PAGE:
If vigorous jazz leaves you faint, Kenny Garrett's eighth Warner album, Standard of Language,
will knock you out cold. It is intense and unrelenting in its goal of cutting a new edge on the traditions that have shaped Garrett's mastery of the saxophone.
It is clear from the opening technical interplay between drums and sax on Cole Porter's "What Is This Thing Called Love?" (the only cover tune on the album) that this record pushes Garrett and company back towards their roots. In the process, this album clarifies Garrett's desire to stay away from the dreaded moniker of "easy listening."
"Since Songbook I've been concentrating on writing strong melodies. I want to try to establish new jazz standards," says Garrett, adding, "That's what I'm trying to doestablish something a little different as opposed to playing the same old songs over and over."
Garrett's groupincluding pianist Vernell Brown, bassist Charnett Moffett, and the drum tandem of Chris Dave and Eric Harlandis out to prove that the legacies of those who inspired them are emphatically alive and striving for the greater musical good. Perhaps they hit the listener over the head with this mandate. If so, it is a wonderful problem to have. Better to scale back than scale down.
"XYZ" may symbolize this record: a tightly structured six minutes with Kenny Garrett dancing on the scales of imagination while also pushing the envelope of his playing. Jazz enthusiasts will love this, but let's be clear: this is not easy listening. Put this in the background of a dinner party and you'll make your guests tense. That is the whole point. Standard of Language is impossible to dismiss.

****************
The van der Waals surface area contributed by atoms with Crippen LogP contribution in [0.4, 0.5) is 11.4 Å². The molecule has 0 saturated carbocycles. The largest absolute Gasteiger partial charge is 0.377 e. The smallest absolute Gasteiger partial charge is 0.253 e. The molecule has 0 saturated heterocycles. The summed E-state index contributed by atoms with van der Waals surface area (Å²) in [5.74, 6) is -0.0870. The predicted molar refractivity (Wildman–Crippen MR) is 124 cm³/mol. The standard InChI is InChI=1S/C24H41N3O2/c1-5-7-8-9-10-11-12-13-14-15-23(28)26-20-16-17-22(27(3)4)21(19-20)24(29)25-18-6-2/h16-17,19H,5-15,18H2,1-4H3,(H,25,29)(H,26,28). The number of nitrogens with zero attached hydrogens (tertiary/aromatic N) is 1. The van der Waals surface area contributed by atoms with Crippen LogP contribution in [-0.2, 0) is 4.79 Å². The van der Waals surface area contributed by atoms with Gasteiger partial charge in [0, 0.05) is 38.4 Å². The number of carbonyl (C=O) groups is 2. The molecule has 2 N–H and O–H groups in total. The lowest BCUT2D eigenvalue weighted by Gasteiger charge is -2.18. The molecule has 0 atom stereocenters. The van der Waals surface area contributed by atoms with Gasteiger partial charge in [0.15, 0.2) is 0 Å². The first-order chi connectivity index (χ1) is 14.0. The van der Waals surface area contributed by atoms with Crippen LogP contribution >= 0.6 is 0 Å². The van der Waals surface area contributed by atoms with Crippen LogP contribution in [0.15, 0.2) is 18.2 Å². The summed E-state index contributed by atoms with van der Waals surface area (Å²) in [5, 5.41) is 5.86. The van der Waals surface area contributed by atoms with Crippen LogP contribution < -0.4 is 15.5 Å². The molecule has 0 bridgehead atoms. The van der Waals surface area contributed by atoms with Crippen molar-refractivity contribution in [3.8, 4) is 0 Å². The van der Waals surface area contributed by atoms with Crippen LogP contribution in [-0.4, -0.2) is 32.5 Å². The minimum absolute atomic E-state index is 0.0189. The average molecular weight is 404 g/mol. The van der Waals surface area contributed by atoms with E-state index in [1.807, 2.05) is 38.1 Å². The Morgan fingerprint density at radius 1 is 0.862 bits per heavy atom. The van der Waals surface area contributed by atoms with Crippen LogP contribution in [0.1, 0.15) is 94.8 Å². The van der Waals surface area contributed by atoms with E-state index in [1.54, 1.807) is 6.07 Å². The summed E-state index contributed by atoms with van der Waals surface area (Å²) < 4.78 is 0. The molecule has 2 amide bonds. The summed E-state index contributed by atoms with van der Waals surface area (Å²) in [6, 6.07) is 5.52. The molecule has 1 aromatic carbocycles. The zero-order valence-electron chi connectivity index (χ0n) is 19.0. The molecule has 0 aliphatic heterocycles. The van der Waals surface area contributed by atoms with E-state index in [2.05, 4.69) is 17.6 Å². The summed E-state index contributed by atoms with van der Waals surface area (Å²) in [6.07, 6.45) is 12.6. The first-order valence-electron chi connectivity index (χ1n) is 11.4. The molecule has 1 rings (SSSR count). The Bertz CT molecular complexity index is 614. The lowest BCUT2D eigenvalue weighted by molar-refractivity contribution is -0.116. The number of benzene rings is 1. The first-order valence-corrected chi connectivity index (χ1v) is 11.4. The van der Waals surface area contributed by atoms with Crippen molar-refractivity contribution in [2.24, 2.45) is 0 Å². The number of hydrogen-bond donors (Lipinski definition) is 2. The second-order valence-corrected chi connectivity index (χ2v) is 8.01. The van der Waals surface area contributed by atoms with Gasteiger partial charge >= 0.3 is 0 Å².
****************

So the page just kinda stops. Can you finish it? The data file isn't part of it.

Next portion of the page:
One wonders if Miles Davis (with whom Garrett toiled in his early years) would have let the structures of these songs breathe for 20 minutes instead of six. Maybe that's the biggest difference between the Kenny Garretts of today and their predecessors: a tendency for brevity.
"Doc Tone's Short Speech" features Vernell Brown on piano. Brown got his career off to a quick start, discovered as a substitute pianist at a Grammy In The Schools program. He started playing piano when he was four and then switched primarily to drums from six until thirteen. This song is dedicated to the late Kenny Kirkland, the pianist on Garrett's trio album Songbook.
Garrett flairs for the dramatic on "Just A Second To Catch My Breath"a tune which shows how this saxophonist from Detroit can flex his style. "My first song like that was 'Before It's Time To Say Goodbye' from Songbook.," says Garrett. "I love movies, and one day, I hope to score a film."
"Gendai" may mean present tense in Japanese but, on this album, it marks a return to the technical phrasing and ensemble work that define this as solidly bold jazz. It would be something to see this music performed live.
The three movement suite, "Standard of Language," will remain alive in Garrett's live repertoire for many years to come. This marks the first time Garrett has written a suite. The music turns our attention back to the heated beginning of jazz improvisation and compositional playingparticularly by guest drummer Eric Harland. If there is a drawback, the first movement may ramble in areas of jazz that confound the mainstream listener's understanding.
Standard of Language ambitiously strives to propel jazz music forward. This collection reflects Kenny Garrett's belief that the future of jazz rests on his ability to feverishly inject intensity into any carelessly pedestrian grasp of the genre. Listen with care.
1. what is this thing called love 2. kurita sensei 3. xyz 4. native tongue 5. chief blackwater 6. doc
tone's short speech 7. just a second to catch my breath 8. gendai 9. standard of language I II III
Kenny Garrett, alto and soprano; Vernell Brown, jr., piano; Charnett Moffett, bass; Chris Dave, drums